8 Useful Foreign Words the English Language Needs to Steal

Despite the fact that dozens of new slang terms enter the English language on a weekly basis (did anyone use "selfie" three years ago?), there are still all sorts of things in our daily lives that just don't have words. But as we've demonstrated before (and before before), they fortunately do exist in other languages: terms that succinctly sum up a situation that would take an entire, often expletive-filled paragraph to describe in English.

Words such as ...

#8. "Farpotshket" (Yiddish)

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What It Means:

Something that was a little bit broken ... until you tried to fix it. Now it's totally screwed.

To demonstrate the usefulness of "farpotshket," look no further than that nightstand you picked up at your friendly neighborhood IKEA. You know, the one that sits completely cockeyed but, goddammit, still does its job so long as you don't hit the snooze on your alarm clock too hard and send everything sliding off onto the floor. Then one day you finally get ambitious and think, "Hell, all I need to do is shorten the other three legs and make it level again! I can do that!" Six hours and a pile of sawdust later, you now have an unusable 12-inch-tall table that, by the way, still wobbles. In Yiddish, you have a farpotshket on your hands.

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It's also the word you least want to hear coming from a mohel.

Leave it to the Yiddish language to contain a word that can at once sound so innocent and so sinister. Just say it out loud: "farpotshket." Maybe wave your hands a little for emphasis. Now, say it louder. Louder. Feels pretty good, right? It's like some unholy amalgamation of every foul word you've ever wailed at that IKEA nightstand after stubbing your toe on it in the middle of the night.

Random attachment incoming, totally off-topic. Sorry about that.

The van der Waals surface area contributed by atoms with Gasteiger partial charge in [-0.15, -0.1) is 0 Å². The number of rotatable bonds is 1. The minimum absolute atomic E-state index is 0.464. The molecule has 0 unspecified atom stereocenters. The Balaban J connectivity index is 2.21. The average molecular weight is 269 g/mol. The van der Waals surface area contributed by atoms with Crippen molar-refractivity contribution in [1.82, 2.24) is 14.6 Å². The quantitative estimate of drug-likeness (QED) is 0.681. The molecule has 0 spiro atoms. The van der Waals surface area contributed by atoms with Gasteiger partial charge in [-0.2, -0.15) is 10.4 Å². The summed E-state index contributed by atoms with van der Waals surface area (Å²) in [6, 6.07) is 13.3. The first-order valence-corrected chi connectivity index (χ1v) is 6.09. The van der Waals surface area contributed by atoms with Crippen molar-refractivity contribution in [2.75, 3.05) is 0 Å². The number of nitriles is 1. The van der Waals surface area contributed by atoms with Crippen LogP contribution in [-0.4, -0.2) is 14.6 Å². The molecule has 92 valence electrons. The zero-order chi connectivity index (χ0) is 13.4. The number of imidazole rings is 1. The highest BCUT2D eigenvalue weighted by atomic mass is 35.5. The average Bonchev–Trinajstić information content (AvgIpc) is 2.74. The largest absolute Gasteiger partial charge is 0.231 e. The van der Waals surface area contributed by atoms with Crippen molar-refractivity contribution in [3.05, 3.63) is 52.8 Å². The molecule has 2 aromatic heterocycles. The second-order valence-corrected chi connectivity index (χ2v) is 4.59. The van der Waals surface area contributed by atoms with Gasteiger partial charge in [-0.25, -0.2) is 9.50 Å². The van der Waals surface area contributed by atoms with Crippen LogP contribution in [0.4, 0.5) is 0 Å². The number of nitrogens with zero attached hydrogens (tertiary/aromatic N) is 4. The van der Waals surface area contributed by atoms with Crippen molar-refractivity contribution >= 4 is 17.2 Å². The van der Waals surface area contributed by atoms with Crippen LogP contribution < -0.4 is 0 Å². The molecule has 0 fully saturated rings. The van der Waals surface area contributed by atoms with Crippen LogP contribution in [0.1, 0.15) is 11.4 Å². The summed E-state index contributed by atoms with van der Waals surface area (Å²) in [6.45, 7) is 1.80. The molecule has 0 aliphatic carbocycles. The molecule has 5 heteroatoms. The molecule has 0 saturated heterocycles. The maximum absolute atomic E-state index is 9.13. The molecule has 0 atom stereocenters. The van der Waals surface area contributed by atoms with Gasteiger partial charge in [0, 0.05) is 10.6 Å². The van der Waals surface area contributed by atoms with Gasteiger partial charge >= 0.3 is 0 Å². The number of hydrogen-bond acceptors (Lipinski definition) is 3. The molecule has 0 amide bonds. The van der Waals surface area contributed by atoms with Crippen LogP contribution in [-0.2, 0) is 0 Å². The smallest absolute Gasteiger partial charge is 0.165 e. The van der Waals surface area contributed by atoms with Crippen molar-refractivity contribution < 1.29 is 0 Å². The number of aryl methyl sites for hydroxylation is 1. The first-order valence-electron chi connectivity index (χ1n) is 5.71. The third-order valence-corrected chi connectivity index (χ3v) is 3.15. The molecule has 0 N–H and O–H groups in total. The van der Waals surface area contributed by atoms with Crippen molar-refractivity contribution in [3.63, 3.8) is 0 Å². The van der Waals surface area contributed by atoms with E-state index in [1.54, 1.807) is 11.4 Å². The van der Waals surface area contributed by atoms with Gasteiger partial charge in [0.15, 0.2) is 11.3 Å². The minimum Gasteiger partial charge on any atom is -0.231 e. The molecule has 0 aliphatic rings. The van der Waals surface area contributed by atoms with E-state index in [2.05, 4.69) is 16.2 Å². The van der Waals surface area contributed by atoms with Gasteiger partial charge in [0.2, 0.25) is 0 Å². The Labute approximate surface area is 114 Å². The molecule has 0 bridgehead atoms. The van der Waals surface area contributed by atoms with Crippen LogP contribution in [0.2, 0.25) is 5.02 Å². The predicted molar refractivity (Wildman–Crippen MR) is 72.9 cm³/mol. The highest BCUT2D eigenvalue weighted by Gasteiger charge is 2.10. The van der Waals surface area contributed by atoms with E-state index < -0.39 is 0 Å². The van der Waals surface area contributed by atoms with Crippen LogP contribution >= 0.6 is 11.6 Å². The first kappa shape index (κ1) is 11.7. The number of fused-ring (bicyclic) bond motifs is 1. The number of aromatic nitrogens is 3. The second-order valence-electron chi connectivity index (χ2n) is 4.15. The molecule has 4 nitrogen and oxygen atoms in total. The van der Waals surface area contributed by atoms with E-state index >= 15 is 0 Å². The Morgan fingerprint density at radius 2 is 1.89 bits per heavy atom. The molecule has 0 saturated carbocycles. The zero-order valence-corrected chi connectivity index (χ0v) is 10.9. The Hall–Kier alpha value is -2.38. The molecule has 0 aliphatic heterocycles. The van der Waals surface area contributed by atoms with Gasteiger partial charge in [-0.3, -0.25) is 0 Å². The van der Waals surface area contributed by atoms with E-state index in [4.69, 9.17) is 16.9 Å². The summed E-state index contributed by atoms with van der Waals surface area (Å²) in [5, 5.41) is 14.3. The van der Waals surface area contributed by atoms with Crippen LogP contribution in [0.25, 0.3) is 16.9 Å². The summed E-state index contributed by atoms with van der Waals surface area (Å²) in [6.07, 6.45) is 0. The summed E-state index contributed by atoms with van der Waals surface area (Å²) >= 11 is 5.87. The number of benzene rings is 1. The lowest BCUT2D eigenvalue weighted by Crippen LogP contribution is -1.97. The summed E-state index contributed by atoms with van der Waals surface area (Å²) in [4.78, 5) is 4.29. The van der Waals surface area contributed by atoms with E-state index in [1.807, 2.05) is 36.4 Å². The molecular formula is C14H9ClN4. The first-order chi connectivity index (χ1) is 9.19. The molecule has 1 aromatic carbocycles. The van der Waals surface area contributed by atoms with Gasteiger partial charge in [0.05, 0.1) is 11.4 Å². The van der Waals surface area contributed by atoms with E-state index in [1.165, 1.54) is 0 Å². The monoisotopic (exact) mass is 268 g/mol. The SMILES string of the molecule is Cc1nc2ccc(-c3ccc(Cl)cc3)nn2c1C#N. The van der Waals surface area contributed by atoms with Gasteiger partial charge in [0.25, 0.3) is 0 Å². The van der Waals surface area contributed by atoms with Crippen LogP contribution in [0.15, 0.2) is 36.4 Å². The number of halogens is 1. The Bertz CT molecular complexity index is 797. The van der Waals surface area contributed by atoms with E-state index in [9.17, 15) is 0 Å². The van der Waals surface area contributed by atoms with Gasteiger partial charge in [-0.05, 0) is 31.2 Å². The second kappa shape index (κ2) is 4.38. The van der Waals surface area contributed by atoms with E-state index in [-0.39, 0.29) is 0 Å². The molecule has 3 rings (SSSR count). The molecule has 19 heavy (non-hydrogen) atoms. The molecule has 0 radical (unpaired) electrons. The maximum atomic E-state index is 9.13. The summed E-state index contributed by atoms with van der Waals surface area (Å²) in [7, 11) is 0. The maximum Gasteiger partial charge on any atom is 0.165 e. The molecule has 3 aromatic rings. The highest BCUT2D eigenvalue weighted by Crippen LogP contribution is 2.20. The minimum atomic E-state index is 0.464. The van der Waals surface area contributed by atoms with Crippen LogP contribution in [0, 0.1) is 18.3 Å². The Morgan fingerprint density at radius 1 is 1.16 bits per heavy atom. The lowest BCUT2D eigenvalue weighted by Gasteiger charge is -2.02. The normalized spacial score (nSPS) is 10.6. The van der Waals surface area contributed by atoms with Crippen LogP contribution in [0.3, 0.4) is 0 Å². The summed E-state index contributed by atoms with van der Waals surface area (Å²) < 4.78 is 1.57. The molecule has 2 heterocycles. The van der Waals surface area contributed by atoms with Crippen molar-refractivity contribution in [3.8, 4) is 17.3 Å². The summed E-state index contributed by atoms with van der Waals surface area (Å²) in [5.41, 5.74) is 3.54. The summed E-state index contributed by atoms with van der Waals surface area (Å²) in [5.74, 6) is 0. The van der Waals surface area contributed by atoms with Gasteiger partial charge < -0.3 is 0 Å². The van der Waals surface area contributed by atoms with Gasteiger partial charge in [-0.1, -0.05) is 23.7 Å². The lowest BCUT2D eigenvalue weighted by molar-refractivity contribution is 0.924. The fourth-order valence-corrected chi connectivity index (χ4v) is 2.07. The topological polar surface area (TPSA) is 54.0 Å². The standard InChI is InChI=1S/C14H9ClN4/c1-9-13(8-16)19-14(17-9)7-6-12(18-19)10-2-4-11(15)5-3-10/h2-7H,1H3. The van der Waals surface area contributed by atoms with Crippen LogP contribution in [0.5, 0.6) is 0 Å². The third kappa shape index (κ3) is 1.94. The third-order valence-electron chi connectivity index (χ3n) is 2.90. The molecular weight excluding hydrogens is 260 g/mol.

The term has started to become associated with technology and software, probably due specifically to your mom's tendency to click on every "anti" virus program and bullshit "Make your computer run faster!" ad that pops up in her Web browser. Hey, that gives us an idea! Quick, someone who has way more software smarts than us: Dig into the Windows 8 code and see if the developers secretly referred to it as the Farpotshket Edition. We're going to assume so until somebody proves otherwise.

#7. "Yaourt" (French)

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What It Means:

To sing along in nonsensical noises that vaguely resemble the lyrics of a song.

When we tell you that the French have a colloquial verb that literally means "to yogurt," odds are your imagination will instantaneously jump to one particular image. We know what you're picturing. It's not that. Hell, you couldn't possibly be more wrong -- it's not breakfast-related at all.

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"Yum, extra nuts."

According to Lucy Wadham, a British novelist who lived in France for nearly a quarter century and wrote a nonfiction book in an attempt to decode Frenchness for her fellow Brits, the French are obsessed with English-language music. So much so that they feel an uncontrollable urge to sing along with it, even if they not only don't know the lyrics, but totally don't know the language that they're singing in. This peculiar pastime is known as "yogurting," and it can send music through such absurd transformations as turning Queen's "I Want to Break Free" into "I Want a Steak Frites." Conversely, it can actually transmogrify "Smells Like Teen Spirit" into the deep social commentary that people always thought it was.

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"With the fights trout, I piss dangerous!
Hippy car cow, entertain us!"

It makes sense that a nation where most music is imported would have a name for such a phenomenon, but the term could come in handy anywhere. Hell, we all spent a year singing along to "Gangnam Style" -- to a fluent Korean speaker, it must have sounded like we were all having some kind of seizure. And while we could refer to this as "Whoppa Gangnam Style Syndrome," it's not like we know the words to English songs, either. When you try to rap T.I.'s verse in "Blurred Lines," would you ever have figured out the line "In a hundred years not dare would I/Pull a Pharcyde let you pass me by" without Googling it?